Slack Launches Block Kit

Beyond its simple messaging service, Slack’s greatest asset is arguably its ability to serve as a hub for other workplace apps.

Supporting this strength, the company just released Block Kit Builder and Block Kit -- a UI tool and framework to help developers make sure their apps are running smoothly on its platform.

The idea behind Block Kit is to give developers more control over the hierarchy of their app messaging, while the Block Kit Builder is a prototyping tool for actually designing and coding apps.

Giving the tool and framework their name, the Block Kit is made up of stackable “blocks,” which let developers define the order and appearance of any information delivered through their apps.

The building materials with which developers can now build their Slack apps include a “Section” block, which serves as a container for text; a “Context” app for adding metadata and descriptions; and an “Image” block, which is basically an image container.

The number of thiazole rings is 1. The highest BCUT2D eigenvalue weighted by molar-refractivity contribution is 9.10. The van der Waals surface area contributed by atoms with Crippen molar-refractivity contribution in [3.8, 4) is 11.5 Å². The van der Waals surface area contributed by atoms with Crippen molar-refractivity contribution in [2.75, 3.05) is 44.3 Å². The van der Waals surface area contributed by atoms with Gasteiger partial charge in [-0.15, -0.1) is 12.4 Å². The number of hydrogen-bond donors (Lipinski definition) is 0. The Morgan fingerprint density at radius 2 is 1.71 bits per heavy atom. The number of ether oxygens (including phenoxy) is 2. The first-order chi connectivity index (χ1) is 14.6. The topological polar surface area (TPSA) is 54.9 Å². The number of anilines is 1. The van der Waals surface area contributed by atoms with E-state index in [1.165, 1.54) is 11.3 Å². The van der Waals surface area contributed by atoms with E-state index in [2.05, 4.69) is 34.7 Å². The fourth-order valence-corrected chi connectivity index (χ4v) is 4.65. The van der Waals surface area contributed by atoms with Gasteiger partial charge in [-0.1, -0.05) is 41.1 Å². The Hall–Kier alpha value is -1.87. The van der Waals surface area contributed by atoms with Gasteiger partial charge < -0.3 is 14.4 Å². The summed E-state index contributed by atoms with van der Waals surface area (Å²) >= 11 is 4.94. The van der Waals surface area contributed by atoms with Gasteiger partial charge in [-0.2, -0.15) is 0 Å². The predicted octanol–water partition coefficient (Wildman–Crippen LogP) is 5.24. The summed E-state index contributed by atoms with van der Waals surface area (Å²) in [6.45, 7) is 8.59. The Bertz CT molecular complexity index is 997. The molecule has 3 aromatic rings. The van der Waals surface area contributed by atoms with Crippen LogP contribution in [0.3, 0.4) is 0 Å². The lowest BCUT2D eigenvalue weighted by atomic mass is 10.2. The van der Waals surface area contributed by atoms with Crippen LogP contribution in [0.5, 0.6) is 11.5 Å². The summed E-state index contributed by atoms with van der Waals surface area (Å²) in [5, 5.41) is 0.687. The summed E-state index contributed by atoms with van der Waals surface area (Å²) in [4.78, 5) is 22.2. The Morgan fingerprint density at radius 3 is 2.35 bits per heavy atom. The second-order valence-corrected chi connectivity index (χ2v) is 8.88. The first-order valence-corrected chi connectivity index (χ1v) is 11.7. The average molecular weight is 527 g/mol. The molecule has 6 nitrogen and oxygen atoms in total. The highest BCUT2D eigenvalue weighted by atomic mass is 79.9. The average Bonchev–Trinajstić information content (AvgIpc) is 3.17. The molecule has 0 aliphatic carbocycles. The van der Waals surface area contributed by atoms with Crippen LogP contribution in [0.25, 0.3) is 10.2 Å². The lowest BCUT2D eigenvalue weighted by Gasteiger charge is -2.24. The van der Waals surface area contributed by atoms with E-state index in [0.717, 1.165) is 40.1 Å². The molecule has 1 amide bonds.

Additional blocks include a “Divider” to separate and make messages more readable, and Actions -- interactive components for app’s call to action, including buttons, six drop-down menu types, and a date picker.

The Block Kit Builder was designed to help developers prototype app interactions, select blocks and edit code as they please.

It also offers customizable templates that were built based on common use cases for apps, including approvals or notifications.

The new offering comes as Slack faces growing competition from some formidable rivals.

For example, Microsoft Teams -- which is also a messaging platform for businesses -- grew from 3% in 2016 to 21% in 2018, according to a recent report from Spiceworks.

Just last month, Microsoft began building up Teams features for “first-line workers” -- or those who typically work on their feet and interact directly with customers in retail, hospitality, travel, and other such industries.

For Slack and its rivals, first-line employees represent a huge opportunity for growth.

Indeed, there are roughly 2 billion such workers, worldwide, according to Emma Williams, corporate vice president, Modern Workplace Verticals at Microsoft.

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